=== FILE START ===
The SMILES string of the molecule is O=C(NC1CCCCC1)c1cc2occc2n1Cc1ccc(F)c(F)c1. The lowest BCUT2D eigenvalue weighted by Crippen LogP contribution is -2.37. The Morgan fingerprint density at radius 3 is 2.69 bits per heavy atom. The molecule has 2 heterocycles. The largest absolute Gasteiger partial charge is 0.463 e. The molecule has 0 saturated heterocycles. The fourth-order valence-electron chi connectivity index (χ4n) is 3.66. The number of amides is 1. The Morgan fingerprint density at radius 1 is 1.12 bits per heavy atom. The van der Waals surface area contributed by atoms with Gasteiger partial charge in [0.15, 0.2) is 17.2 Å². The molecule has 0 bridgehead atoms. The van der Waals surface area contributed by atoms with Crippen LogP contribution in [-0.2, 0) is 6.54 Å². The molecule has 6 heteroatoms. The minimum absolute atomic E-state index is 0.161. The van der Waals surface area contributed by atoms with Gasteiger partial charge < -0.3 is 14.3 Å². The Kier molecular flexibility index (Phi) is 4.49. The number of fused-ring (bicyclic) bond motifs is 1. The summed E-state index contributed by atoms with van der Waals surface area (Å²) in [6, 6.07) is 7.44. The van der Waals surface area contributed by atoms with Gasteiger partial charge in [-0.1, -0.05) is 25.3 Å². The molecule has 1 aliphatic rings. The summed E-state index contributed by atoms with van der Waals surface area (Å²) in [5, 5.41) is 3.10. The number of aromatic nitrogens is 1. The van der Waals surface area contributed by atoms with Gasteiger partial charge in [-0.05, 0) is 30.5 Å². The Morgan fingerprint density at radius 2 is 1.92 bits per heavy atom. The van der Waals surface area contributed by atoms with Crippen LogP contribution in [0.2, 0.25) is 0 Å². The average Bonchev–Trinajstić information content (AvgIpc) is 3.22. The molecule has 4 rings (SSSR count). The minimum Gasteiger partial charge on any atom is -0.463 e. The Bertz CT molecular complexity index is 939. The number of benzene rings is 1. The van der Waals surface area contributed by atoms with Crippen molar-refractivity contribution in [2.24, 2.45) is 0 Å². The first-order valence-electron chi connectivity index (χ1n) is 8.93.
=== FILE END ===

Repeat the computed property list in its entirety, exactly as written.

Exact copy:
The SMILES string of the molecule is O=C(NC1CCCCC1)c1cc2occc2n1Cc1ccc(F)c(F)c1. The lowest BCUT2D eigenvalue weighted by Crippen LogP contribution is -2.37. The Morgan fingerprint density at radius 3 is 2.69 bits per heavy atom. The molecule has 2 heterocycles. The largest absolute Gasteiger partial charge is 0.463 e. The molecule has 0 saturated heterocycles. The fourth-order valence-electron chi connectivity index (χ4n) is 3.66. The number of amides is 1. The Morgan fingerprint density at radius 1 is 1.12 bits per heavy atom. The van der Waals surface area contributed by atoms with Gasteiger partial charge in [0.15, 0.2) is 17.2 Å². The molecule has 0 bridgehead atoms. The van der Waals surface area contributed by atoms with Crippen LogP contribution in [-0.2, 0) is 6.54 Å². The molecule has 6 heteroatoms. The minimum absolute atomic E-state index is 0.161. The van der Waals surface area contributed by atoms with Gasteiger partial charge < -0.3 is 14.3 Å². The Kier molecular flexibility index (Phi) is 4.49. The number of fused-ring (bicyclic) bond motifs is 1. The summed E-state index contributed by atoms with van der Waals surface area (Å²) in [6, 6.07) is 7.44. The van der Waals surface area contributed by atoms with Gasteiger partial charge in [-0.1, -0.05) is 25.3 Å². The molecule has 1 aliphatic rings. The summed E-state index contributed by atoms with van der Waals surface area (Å²) in [5, 5.41) is 3.10. The number of aromatic nitrogens is 1. The van der Waals surface area contributed by atoms with Gasteiger partial charge in [-0.05, 0) is 30.5 Å². The Morgan fingerprint density at radius 2 is 1.92 bits per heavy atom. The van der Waals surface area contributed by atoms with Crippen LogP contribution in [0.2, 0.25) is 0 Å². The average Bonchev–Trinajstić information content (AvgIpc) is 3.22. The molecule has 4 rings (SSSR count). The minimum Gasteiger partial charge on any atom is -0.463 e. The Bertz CT molecular complexity index is 939. The number of benzene rings is 1. The van der Waals surface area contributed by atoms with Crippen molar-refractivity contribution in [2.24, 2.45) is 0 Å². The first-order valence-electron chi connectivity index (χ1n) is 8.93.